Google Scholar 

  21. 21.

    Kim, H. et al. Water harvesting from air with metal-organic frameworks powered by natural sunlight. Science 356, 430–434 (2017).

    CAS  Google Scholar 

  22. 22.

    Kim, H. et al. Adsorption-based atmospheric water harvesting device for arid climates. Nat. Commun. 9, 1191 (2018).

    Google Scholar 

  23. 23.

    Fathieh, F. et al. Practical water production from desert air. Sci. Adv. 4, eaat3198 (2018).

    Google Scholar 

  24. 24.

    Hanikel, N. et al. Rapid cycling and exceptional yield in a metal-organic framework water harvester. ACS Cent. Sci. 5, 1699–1706 (2019).

    CAS  Google Scholar 

  25. 25.

    Burtch, N. C., Jasuja, H. & Walton, K. S. Water stability and adsorption in metal-organic frameworks. Chem. Rev. 114, 10575–10612 (2014).

    CAS  Google Scholar 

  26. 26.

    Kalmutzki, M. J., Diercks, C. S. & Yaghi, O. M. Metal-organic frameworks for water harvesting from air. Adv. Mater. 30, 1704304 (2018).

    Google Scholar 

  27. 27.

    Rieth, A. J., Wright, A. M. & Dincă, M. Kinetic stability of metal-organic frameworks for corrosive and coordinating gas capture. Nat. Rev. Mater. 4, 708–725 (2019).

    CAS  Google Scholar 

  28. 28.

    Choi, H. J., Dincǎ, M., Dailly, A. & Long, J. R. Hydrogen storage in water-stable metal-organic frameworks incorporating 1,3- and 1,4-benzenedipyrazolate. Energy Environ. Sci. 3, 117–123 (2010).

    CAS  Google Scholar 

  29. 29.

    Jasuja, H. & Walton, K. S. Effect of catenation and basicity of pillared ligands on the water stability of MOFs. Dalt. Trans. 42, 15421–15426 (2013).

    CAS  Google Scholar 

  30. 30.

    Chen, Z. et al. Reticular access to highly porous acs-MOFs with rigid trigonal prismatic linkers for water sorption. J. Am. Chem. Soc. 141, 2900–2905 (2019).

    CAS  Google Scholar 

  31. 31.

    Mondloch, J. E. et al. Are Zr6-based MOFs water stable? Linker hydrolysis vs. capillary-force-driven channel collapse. Chem. Commun. 50, 8944–8946 (2014).

    CAS  Google Scholar 

  32. 32.

    Wahiduzzaman, M., Lenzen, D., Maurin, G., Stock, N. & Wharmby, M. T. Rietveld refinement of MIL-160 and its structural flexibility upon H2O and N2 adsorption. Eur. J. Inorg. Chem. 2018, 3626–3632 (2018).

    CAS  Google Scholar 

  33. 33.

    Eddaoudi, M. et al. Systematic design of pore size and functionality in isoreticular MOFs and their application in methane storage. Science 295, 469–472 (2002).

    CAS  Google Scholar 

  34. 34.

    Cavka, J. H., Olsbye, U., Guillou, N., Bordiga, S. & Lillerud, K. P. A new zirconium inorganic building brick forming metal organic frameworks with exceptional stability. J. Am. Chem. Soc. 130, 13850–13851 (2008).

    Google Scholar 

  35. 35.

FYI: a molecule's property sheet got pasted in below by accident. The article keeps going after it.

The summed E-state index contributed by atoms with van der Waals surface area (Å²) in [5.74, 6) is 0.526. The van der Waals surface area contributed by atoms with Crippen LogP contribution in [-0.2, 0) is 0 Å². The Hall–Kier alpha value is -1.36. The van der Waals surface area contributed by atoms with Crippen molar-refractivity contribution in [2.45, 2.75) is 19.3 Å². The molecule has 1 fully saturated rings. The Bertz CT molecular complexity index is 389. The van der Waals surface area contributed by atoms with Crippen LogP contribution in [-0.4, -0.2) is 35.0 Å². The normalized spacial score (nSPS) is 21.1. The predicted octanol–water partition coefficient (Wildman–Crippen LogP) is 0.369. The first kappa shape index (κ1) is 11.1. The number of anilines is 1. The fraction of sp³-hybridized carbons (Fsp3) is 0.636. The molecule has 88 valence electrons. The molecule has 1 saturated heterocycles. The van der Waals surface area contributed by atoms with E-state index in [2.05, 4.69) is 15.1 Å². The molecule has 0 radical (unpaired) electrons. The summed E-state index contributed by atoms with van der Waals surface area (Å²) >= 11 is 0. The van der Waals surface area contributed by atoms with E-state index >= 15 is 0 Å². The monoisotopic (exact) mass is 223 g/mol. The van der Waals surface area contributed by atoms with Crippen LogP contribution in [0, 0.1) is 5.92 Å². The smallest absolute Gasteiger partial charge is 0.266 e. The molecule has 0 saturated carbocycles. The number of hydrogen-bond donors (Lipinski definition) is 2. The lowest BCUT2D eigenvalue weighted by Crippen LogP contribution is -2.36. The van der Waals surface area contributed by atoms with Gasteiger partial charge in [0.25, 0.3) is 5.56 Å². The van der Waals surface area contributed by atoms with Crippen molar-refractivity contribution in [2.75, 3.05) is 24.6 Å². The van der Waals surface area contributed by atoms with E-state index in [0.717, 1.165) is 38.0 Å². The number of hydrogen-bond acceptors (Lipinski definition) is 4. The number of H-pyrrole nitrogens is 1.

Abtab, S. M. T. et al. Reticular chemistry in action: A hydrolytically stable MOF capturing twice its weight in adsorbed water. Chem 4, 94–105 (2018).

    Google Scholar 

  36. 36.

    Akiyama, G. et al. Effect of functional groups in MIL-101 on water sorption behavior. Microporous Mesoporous Mater. 157, 89–93 (2012).

    CAS  Google Scholar 

  37. 37.

    Reinsch, H. et al. Structures, sorption characteristics, and nonlinear optical properties of a new series of highly stable aluminum MOFs. Chem. Mater. 25, 17–26 (2013).

    CAS  Google Scholar 

  38. 38.

    Cadiau, A. et al. Design of hydrophilic metal organic framework water adsorbents for heat reallocation. Adv. Mater. 27, 4775–4780 (2015).

    CAS  Google Scholar 

  39. 39.

    Brozek, C. K. & Dincă, M. Cation exchange at the secondary building units of metal-organic frameworks. Chem. Soc. Rev. 43, 5456–5467 (2014).

    CAS  Google Scholar 

  40. 40.

    Wright, A. M., Rieth, A. J., Yang, S., Wang, E. N. & Dincǎ, M. Precise control of pore hydrophilicity enabled by post-synthetic cation exchange in metal-organic frameworks. Chem. Sci. 9, 3856–3859 (2018).

    CAS  Google Scholar 

  41. 41.

    Rieth, A. J. et al. Record-setting sorbents for reversible water uptake by systematic anion-exchanges in metal-organic frameworks. J. Am. Chem. Soc. 141, 13858–13866 (2019).

    CAS  Google Scholar 

  42. 42.

    Rubio-Martinez, M. et al. New synthetic routes towards MOF production at scale. Chem. Soc. Rev. 46, 3453–3480 (2017).

    CAS  Google Scholar 

  43. 43.

    Lenzen, D. et al. Scalable green synthesis and full-scale test of the metal-organic framework CAU-10-H for use in adsorption-driven chillers. Adv. Mater. 30, 1705869 (2017).

    Google Scholar 

  44. 44.

    Reinsch, H., Waitschat, S., Chavan, S. M., Lillerud, K. P. & Stock, N. A facile “green” route for scalable batch production and continuous synthesis of zirconium MOFs. Eur. J. Inorg. Chem. 2016, 4490–4498 (2016).

    CAS  Google Scholar 

  45. 45.